Coleman Wolf, Senior Security Systems Consultant with global engineering firm ESD, outlines the top-three cybersecurity threats to commercial and institutional building owners and property managers, and offers advice on how to deter and defend against hackers. 

Giants 400 | Aug 22, 2022

Top 70 Science + Technology Facility Contractors + CM Firms 2022

Whiting-Turner, Hensel Phelps, DPR Construction, and Skanska USA top the rankings of the nation's largest science and technology (S+T) facility contractors and construction management (CM) firms, as reported in Building Design+Construction's 2022 Giants 400 Report.

Giants 400 | Aug 22, 2022

Top 100 Science + Technology Facility Architecture + AE Firms 2022

HDR, Flad Architects, Gensler, and DGA top the rankings of the nation's largest science and technology (S+T) facility architecture and architecture/engineering (AE) firms, as reported in Building Design+Construction's 2022 Giants 400 Report.

Giants 400 | Aug 22, 2022

Top 45 Laboratory Facility Contractors and Construction Management Firms for 2022

Whiting-Turner, Hensel Phelps, McCarthy, and STO Building Group top the ranking of the nation's largest science and technology (S+T) laboratory facility contractors and construction management (CM) firms, as reported in Building Design+Construction's 2022 Giants 400 Report.

Giants 400 | Aug 22, 2022

Top 55 Laboratory Facility Engineering + EA Firms for 2022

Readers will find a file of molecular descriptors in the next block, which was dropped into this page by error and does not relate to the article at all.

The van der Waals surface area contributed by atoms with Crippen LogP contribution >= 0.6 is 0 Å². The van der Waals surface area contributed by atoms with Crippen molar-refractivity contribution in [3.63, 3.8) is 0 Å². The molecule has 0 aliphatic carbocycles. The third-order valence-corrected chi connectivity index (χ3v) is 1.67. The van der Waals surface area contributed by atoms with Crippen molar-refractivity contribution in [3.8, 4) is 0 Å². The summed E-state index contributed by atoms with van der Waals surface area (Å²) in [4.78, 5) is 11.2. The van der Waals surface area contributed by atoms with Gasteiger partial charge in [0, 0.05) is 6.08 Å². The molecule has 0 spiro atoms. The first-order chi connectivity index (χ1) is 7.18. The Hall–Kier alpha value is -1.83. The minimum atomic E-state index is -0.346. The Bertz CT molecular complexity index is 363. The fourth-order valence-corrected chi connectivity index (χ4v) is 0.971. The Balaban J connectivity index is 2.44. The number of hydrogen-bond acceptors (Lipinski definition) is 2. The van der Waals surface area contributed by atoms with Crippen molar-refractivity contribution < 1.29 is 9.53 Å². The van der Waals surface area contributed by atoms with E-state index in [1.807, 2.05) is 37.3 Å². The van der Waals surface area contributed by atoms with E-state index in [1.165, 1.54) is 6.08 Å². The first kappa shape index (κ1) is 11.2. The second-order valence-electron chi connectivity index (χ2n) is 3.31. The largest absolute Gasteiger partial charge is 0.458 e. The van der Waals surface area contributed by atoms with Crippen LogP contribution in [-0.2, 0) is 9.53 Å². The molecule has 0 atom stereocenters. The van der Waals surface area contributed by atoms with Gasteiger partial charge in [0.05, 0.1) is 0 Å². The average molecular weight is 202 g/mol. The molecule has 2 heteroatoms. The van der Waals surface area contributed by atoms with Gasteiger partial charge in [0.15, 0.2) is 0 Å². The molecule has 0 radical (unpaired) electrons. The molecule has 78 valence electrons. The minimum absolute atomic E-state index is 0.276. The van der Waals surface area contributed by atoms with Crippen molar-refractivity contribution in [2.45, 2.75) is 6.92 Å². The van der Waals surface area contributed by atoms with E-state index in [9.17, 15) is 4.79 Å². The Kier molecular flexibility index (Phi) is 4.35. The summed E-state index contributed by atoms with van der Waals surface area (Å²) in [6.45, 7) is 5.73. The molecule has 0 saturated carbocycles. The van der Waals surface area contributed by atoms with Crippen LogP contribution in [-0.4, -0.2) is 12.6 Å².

Jacobs, Affiliated Engineers Inc., Burns & McDonnell, and WSP top the ranking of the nation's largest science and technology (S+T) laboratory facility engineering and engineering/architecture (EA) firms, as reported in Building Design+Construction's 2022 Giants 400 Report.

Giants 400 | Aug 22, 2022

Top 85 Laboratory Facility Architecture + AE Firms for 2022

Flad Architects, HDR, DGA, and Payette top the ranking of the nation's largest science and technology (S+T) laboratory facility architecture and architecture/engineering (AE) firms, as reported in Building Design+Construction's 2022 Giants 400 Report.

Giants 400 | Aug 22, 2022

Top 90 Construction Management Firms for 2022

CBRE, Alfa Tech, Jacobs, and Hill International head the rankings of the nation's largest construction management (as agent) and program/project management firms for nonresidential and multifamily buildings work, as reported in Building Design+Construction's 2022 Giants 400 Report.

Giants 400 | Aug 22, 2022

Top 200 Contractors for 2022

Turner Construction, STO Building Group, Whiting-Turner, and DPR Construction top the ranking of the nation's largest general contractors, CM at risk firms, and design-builders for nonresidential buildings and multifamily buildings work, as reported in Building Design+Construction's 2022 Giants 400 Report.

Giants 400 | Aug 22, 2022

Top 45 Engineering Architecture Firms for 2022

Jacobs, AECOM, WSP, and Burns & McDonnell top the rankings of the nation's largest engineering architecture (EA) firms for nonresidential buildings and multifamily buildings work, as reported in Building Design+Construction's 2022 Giants 400 Report.

Giants 400 | Aug 22, 2022

Top 80 Engineering Firms for 2022

Kimley-Horn, Tetra Tech, Langan, and NV5 head the rankings of the nation's largest engineering firms for nonresidential buildings and multifamily buildings work, as reported in Building Design+Construction's 2022 Giants 400 Report.

boombox1 - default
boombox2 -
native1 -

More In Category




halfpage1 -

Most Popular Content

  1. 2021 Giants 400 Report
  2. Top 150 Architecture Firms for 2019
  3. 13 projects that represent the future of affordable housing
  4. Sagrada Familia completion date pushed back due to coronavirus
  5. Top 160 Architecture Firms 2021

 



Magazine Subscription
Subscribe

Get our Newsletters

Each day, our editors assemble the latest breaking industry news, hottest trends, and most relevant research, delivered to your inbox.

Subscribe

Follow BD+C: